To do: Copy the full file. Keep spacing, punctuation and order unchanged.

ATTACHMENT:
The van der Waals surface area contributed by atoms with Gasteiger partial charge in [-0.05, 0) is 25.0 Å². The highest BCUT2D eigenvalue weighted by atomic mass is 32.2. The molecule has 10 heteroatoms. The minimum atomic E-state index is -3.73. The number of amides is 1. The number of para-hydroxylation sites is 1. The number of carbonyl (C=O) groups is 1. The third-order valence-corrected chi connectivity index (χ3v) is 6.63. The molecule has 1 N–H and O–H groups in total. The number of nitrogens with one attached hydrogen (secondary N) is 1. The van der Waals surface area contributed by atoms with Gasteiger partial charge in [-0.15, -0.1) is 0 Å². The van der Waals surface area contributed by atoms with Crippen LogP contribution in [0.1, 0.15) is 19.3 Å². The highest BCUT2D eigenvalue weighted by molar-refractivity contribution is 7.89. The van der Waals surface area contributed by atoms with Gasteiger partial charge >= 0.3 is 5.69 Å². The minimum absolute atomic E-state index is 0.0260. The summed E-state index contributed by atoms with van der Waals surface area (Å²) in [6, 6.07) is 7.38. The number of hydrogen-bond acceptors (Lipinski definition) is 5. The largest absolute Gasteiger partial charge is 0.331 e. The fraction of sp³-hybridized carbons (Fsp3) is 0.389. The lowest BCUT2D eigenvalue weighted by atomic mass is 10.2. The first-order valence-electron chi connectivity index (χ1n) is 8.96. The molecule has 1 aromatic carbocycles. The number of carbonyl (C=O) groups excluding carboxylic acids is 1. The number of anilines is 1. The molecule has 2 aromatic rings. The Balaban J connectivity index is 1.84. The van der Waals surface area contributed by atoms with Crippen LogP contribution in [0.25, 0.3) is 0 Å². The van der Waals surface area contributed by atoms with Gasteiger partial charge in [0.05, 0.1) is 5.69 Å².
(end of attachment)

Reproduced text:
The van der Waals surface area contributed by atoms with Gasteiger partial charge in [-0.05, 0) is 25.0 Å². The highest BCUT2D eigenvalue weighted by atomic mass is 32.2. The molecule has 10 heteroatoms. The minimum atomic E-state index is -3.73. The number of amides is 1. The number of para-hydroxylation sites is 1. The number of carbonyl (C=O) groups is 1. The third-order valence-corrected chi connectivity index (χ3v) is 6.63. The molecule has 1 N–H and O–H groups in total. The number of nitrogens with one attached hydrogen (secondary N) is 1. The van der Waals surface area contributed by atoms with Gasteiger partial charge in [-0.15, -0.1) is 0 Å². The van der Waals surface area contributed by atoms with Crippen LogP contribution in [0.1, 0.15) is 19.3 Å². The highest BCUT2D eigenvalue weighted by molar-refractivity contribution is 7.89. The van der Waals surface area contributed by atoms with Gasteiger partial charge >= 0.3 is 5.69 Å². The minimum absolute atomic E-state index is 0.0260. The summed E-state index contributed by atoms with van der Waals surface area (Å²) in [6, 6.07) is 7.38. The number of hydrogen-bond acceptors (Lipinski definition) is 5. The largest absolute Gasteiger partial charge is 0.331 e. The fraction of sp³-hybridized carbons (Fsp3) is 0.389. The lowest BCUT2D eigenvalue weighted by atomic mass is 10.2. The first-order valence-electron chi connectivity index (χ1n) is 8.96. The molecule has 1 aromatic carbocycles. The number of carbonyl (C=O) groups excluding carboxylic acids is 1. The number of anilines is 1. The molecule has 2 aromatic rings. The Balaban J connectivity index is 1.84. The van der Waals surface area contributed by atoms with Crippen LogP contribution in [0.25, 0.3) is 0 Å². The van der Waals surface area contributed by atoms with Gasteiger partial charge in [0.05, 0.1) is 5.69 Å².